Everything around us…..and in us….is flowing all the time. Nothing is permanent. Over time as you train yourself to be the observer of all your experiences, you will learn to maintain a state of non-reactivity, no matter what presents
itself. You can make room for all that flows into your awareness, whether comfortable or uncomfortable, pleasant or unpleasant. It doesn’t matter. You are only the observer of these constantly changing events—you are not the
Moment to moment you then get to choose how you want to be and what you want to do that’s meaningful to you.
Slowly bring awareness back into your arms and legs and slowly open your eyes when you’re ready. With this type of practice, we can step back from all the ongoing content that often traps us into believing we are locked into being certain ways.
RAIN: Recognize, Allow, Investigate, Nurture
I’m a big fan of Tara Brach and her work on self-compassion. She describes this practice as follows: The acronym RAIN – Recognize, Allow, Investigate, Nurture – guides us in bringing mindfulness and compassion to difficult emotions. With practice, we can find our way home to open-hearted presence in the midst of whatever arises.
“Don’t turn away.
Keep your gaze on the bandaged place.
That’s where the light enters you.”
Listen to her guided meditation:
You can also purchase her book Radical Compassion: Learning to Love Yourself and Your World with the Practice of RAIN on Amazon.
verywellmind.com states that: During loving kindness meditation, you focus benevolent and loving energy toward yourself and others. You can expect to feel warm feelings of care and compassion in addition to gaining the well-documented benefits of traditional meditation. Emerging research specifically on LKM is also helping social scientists to understand the unique benefits that it provides, although most study authors note that more research is needed.
How to Practice Loving Kindness Mediation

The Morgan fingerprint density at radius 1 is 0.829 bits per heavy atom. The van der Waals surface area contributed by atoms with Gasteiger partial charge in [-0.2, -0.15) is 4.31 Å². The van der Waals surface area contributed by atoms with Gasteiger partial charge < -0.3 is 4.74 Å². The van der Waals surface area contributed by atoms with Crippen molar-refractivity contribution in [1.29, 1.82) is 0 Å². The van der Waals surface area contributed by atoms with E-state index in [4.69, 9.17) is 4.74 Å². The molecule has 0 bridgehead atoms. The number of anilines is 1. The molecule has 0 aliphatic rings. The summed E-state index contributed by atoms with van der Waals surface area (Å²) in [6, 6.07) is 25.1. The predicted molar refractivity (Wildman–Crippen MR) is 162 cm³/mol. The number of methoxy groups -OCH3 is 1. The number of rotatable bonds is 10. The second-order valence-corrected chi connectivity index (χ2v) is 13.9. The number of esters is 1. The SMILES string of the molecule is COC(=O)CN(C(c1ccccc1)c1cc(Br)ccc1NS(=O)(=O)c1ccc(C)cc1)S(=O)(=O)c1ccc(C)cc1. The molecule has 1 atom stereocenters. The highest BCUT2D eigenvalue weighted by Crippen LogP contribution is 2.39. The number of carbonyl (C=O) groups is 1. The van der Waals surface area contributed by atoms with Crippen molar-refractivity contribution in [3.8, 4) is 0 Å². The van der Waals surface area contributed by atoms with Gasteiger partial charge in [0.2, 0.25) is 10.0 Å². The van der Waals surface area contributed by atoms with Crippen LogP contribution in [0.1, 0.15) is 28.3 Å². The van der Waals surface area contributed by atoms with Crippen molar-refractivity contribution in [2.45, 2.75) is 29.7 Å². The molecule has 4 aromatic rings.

There are different ways to practice this form of meditation, each based on different Buddhist traditions, but each variation uses the same core psychological operation. During your meditation, you generate kind intentions toward certain targets including yourself and others.
- Carve out some quiet time for yourself (even a few minutes will work) and sit comfortably. Close your eyes, relax your muscles, and take a few deep breaths.
- Imagine yourself experiencing complete physical and emotional wellness and inner peace. Imagine feeling perfect love for yourself, thanking yourself for all that you are, knowing that you are just right—just as you are. Focus on this feeling of inner peace, and imagine that you are breathing out tension and breathing in feelings of love.
- Repeat three or four positive, reassuring phrases to yourself. These messages are examples, but you can also create your own:
- May I be happy
- May I be safe
- May I be healthy, peaceful, and strong
- May I give and receive appreciation today
- Bask in feelings of warmth and self-compassion for a few moments. If your attention drifts, gently redirect it back to these feelings of loving kindness. Let these feelings envelop you.
To read more about Loving Kindness Meditation go to VeryWellMind.com